Livingstone, Kathleen 'Kay' National Historic Person
Portrait of Kay Livingstone, date unknown 
© Photo courtesy of the Livingstone Family 

Kathleen 'Kay' Livingstone was designated a national historic person in July 2011.

Historical importance: Actively engaged in creating a Canada-wide network of Afro-Canadian women; driving force behind the first National Black Women's Congress (1973).

Commemorative plaque: As the driving force behind the first National Black Women’s Congress in 1973, Livingstone advanced the cause of African-Canadian women. In 1951, she founded the Canadian Negro Women’s Association, a Toronto benevolent organization that encouraged pride and collective awareness in the city’s Black community. Through her political activities and participation in a wide range of advocacy and volunteer organizations, she worked tirelessly to break down prejudice and to promote the equality of individuals of diverse origins, contributing to the development of a more tolerant society. This noted activist lived on Bedford Park Avenue.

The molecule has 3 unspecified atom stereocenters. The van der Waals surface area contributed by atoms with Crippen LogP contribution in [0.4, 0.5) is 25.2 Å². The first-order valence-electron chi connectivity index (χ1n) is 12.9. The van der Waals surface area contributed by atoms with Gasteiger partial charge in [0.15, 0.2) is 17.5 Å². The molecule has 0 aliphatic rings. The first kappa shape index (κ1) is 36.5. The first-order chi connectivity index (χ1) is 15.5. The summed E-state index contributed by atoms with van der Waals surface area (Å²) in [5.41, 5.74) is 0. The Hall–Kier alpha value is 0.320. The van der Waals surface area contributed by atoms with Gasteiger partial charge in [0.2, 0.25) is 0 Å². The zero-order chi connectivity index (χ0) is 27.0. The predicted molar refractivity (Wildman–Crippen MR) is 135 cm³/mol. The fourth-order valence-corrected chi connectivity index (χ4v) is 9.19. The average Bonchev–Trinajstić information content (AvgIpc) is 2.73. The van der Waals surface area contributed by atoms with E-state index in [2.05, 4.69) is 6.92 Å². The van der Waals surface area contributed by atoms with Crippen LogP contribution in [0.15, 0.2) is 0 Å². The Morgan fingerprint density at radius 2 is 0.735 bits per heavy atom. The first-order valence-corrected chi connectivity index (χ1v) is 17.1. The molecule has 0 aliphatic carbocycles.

The National Program of Historical Commemoration relies on the participation of Canadians in the identification of places, events and persons of national historic significance. Any member of the public can nominate a topic for consideration by the Historic Sites and Monuments Board of Canada.

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